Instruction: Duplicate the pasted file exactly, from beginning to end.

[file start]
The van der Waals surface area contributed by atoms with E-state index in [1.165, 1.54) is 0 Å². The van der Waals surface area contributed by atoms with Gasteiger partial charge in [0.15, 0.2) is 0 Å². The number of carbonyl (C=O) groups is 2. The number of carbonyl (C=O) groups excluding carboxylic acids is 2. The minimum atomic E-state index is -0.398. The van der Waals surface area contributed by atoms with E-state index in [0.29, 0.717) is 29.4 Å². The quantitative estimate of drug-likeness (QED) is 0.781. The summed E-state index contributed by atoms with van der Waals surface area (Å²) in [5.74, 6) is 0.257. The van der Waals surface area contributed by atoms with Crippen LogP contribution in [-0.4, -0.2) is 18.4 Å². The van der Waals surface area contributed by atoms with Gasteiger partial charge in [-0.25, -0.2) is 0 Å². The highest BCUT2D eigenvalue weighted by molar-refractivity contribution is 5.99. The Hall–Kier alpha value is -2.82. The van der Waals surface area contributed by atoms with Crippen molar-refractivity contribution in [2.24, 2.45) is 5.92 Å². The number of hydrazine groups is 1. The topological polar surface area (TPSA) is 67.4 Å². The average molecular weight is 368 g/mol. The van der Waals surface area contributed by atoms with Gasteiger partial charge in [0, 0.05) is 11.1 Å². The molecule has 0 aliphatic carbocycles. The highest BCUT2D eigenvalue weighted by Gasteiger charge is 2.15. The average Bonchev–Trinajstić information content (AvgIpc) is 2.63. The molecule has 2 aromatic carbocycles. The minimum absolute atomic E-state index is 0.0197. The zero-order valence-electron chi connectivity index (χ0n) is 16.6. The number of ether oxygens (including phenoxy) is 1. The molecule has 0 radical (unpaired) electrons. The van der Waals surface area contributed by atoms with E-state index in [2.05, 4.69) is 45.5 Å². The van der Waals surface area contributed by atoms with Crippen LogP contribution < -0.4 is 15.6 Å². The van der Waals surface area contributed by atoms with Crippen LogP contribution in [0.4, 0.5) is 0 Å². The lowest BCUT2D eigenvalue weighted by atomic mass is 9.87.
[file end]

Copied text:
The van der Waals surface area contributed by atoms with E-state index in [1.165, 1.54) is 0 Å². The van der Waals surface area contributed by atoms with Gasteiger partial charge in [0.15, 0.2) is 0 Å². The number of carbonyl (C=O) groups is 2. The number of carbonyl (C=O) groups excluding carboxylic acids is 2. The minimum atomic E-state index is -0.398. The van der Waals surface area contributed by atoms with E-state index in [0.29, 0.717) is 29.4 Å². The quantitative estimate of drug-likeness (QED) is 0.781. The summed E-state index contributed by atoms with van der Waals surface area (Å²) in [5.74, 6) is 0.257. The van der Waals surface area contributed by atoms with Crippen LogP contribution in [-0.4, -0.2) is 18.4 Å². The van der Waals surface area contributed by atoms with Gasteiger partial charge in [-0.25, -0.2) is 0 Å². The highest BCUT2D eigenvalue weighted by molar-refractivity contribution is 5.99. The Hall–Kier alpha value is -2.82. The van der Waals surface area contributed by atoms with Crippen molar-refractivity contribution in [2.24, 2.45) is 5.92 Å². The number of hydrazine groups is 1. The topological polar surface area (TPSA) is 67.4 Å². The average molecular weight is 368 g/mol. The van der Waals surface area contributed by atoms with Gasteiger partial charge in [0, 0.05) is 11.1 Å². The molecule has 0 aliphatic carbocycles. The highest BCUT2D eigenvalue weighted by Gasteiger charge is 2.15. The average Bonchev–Trinajstić information content (AvgIpc) is 2.63. The molecule has 2 aromatic carbocycles. The minimum absolute atomic E-state index is 0.0197. The zero-order valence-electron chi connectivity index (χ0n) is 16.6. The number of ether oxygens (including phenoxy) is 1. The molecule has 0 radical (unpaired) electrons. The van der Waals surface area contributed by atoms with E-state index in [2.05, 4.69) is 45.5 Å². The van der Waals surface area contributed by atoms with Crippen LogP contribution < -0.4 is 15.6 Å². The van der Waals surface area contributed by atoms with Crippen LogP contribution in [0.4, 0.5) is 0 Å². The lowest BCUT2D eigenvalue weighted by atomic mass is 9.87.